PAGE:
It was possible to film in Egypt as it was before the pro-Soviet Colonel Gamal Abdel Nasser seized power. After 1954 few Western films were made in Egypt due to the country's increasing ties with the Soviet Union and China.
Filming in Egypt included views of the exterior and interior of Abu Simbel. The view also includes the Nile river in the background of one shot. The filming location is no longer accessible having been buried under Lake Nasser with the building of the Aswan dam. The massive complex was cut into large blocks and moved uphill between 1964-1968 to save it from being flooded.
The film's 21st of July opening in Cairo and Alexandria marked the first American film world premiere in Egypt.
Although it was announced that Sam Zimbalist would produce the film, the motion picture was released without a producer credit since the film's producer wished to remain anonymous.
Vittorio Gassman was originally cast as Mark Brandon but the role went to Robert Taylor.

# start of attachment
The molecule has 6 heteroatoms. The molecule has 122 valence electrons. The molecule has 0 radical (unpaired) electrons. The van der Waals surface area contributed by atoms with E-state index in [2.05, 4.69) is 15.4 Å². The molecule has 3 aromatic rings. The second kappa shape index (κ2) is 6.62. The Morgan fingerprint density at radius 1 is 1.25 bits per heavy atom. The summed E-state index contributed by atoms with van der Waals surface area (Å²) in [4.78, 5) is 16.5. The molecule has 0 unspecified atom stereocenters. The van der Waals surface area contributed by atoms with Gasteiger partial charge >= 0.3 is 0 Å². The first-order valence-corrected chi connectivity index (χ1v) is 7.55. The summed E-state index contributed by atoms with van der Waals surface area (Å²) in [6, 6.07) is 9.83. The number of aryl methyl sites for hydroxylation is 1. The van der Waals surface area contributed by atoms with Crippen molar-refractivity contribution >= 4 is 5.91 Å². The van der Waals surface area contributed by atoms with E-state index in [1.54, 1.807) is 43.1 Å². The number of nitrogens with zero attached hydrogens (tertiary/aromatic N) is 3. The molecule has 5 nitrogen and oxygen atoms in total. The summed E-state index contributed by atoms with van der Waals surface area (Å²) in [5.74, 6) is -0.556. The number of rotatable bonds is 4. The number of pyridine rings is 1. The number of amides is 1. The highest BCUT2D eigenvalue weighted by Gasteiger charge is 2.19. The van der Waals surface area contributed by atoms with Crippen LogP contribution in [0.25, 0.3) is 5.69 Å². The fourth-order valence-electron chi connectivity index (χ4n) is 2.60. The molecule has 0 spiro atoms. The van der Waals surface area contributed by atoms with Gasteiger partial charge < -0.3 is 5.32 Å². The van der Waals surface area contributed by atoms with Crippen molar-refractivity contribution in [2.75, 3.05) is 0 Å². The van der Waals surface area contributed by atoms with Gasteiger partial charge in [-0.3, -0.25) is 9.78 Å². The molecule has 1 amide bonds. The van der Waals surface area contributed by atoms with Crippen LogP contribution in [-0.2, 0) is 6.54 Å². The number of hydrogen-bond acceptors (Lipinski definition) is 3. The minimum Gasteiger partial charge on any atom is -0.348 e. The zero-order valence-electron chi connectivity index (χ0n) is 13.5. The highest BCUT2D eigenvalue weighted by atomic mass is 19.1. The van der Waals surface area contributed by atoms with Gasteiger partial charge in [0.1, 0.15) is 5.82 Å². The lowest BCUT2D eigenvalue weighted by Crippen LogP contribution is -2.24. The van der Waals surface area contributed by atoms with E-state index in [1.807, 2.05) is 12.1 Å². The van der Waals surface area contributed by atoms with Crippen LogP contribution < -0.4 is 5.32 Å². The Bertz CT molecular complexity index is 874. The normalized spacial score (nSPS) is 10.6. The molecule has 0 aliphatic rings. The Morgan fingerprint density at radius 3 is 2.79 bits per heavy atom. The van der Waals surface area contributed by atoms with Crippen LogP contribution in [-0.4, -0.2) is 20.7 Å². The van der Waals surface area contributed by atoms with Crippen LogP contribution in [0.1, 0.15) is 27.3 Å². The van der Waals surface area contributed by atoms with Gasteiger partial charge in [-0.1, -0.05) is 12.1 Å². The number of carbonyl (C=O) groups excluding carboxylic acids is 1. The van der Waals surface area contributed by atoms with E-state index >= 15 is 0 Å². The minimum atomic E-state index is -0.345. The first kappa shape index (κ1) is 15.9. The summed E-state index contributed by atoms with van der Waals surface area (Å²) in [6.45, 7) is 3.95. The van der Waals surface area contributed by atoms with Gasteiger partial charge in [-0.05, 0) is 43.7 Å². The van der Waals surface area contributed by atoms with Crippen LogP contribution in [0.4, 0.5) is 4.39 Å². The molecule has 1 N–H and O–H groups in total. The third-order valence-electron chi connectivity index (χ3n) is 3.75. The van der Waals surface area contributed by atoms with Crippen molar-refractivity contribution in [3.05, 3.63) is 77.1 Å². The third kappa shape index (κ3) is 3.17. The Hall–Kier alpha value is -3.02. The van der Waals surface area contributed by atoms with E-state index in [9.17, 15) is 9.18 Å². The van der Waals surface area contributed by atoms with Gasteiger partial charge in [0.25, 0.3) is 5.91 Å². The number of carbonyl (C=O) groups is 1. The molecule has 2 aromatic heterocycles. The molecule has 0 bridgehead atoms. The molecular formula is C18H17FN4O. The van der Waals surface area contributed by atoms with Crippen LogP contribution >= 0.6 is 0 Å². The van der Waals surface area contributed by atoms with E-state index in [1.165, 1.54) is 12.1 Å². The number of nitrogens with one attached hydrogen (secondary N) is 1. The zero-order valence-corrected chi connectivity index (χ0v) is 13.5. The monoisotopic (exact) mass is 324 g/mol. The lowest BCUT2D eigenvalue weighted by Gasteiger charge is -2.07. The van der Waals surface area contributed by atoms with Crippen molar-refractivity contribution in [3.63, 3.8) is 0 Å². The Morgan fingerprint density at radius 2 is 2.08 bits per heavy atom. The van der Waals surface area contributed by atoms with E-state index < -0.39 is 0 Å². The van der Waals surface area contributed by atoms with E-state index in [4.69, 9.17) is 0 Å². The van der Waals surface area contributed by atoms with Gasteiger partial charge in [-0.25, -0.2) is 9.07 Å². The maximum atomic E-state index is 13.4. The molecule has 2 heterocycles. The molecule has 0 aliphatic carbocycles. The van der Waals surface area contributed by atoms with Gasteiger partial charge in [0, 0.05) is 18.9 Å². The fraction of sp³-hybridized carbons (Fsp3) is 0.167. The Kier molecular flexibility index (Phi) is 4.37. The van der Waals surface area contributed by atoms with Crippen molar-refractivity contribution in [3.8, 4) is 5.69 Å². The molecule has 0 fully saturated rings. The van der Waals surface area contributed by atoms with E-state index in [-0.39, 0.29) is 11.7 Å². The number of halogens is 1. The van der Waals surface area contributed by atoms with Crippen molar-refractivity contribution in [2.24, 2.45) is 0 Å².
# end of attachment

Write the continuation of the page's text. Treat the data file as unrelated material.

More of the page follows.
"Valley Of The Kings" is the second of three collaborations between Eleanor Parker and Robert Taylor. The first was "Above and Beyond" (1952), about Col. Paul Tibbetts, followed by "Valley of the Kings" (1954), then "Many Rivers To Cross" (1955), where Eleanor played a smitten pioneer girl chasing Taylor across the Appalachians.
As the monks work the turnstiles which raise the basket to the top of the wall the chant "Vere" which is Russian for "Faith". It may be assuming therefore they are Russian Orthodox and not Greek Orthodox.
As noted already, the Abu Simbel temple was relocated to avoid flooding by the new Lake Nasser circa 1968. National Geographic May of 1969 has a photo-article on its transport and installation in a new location. This is accessible via National Geographic's web site. There is also a documentary on YouTube about Abu Simbel.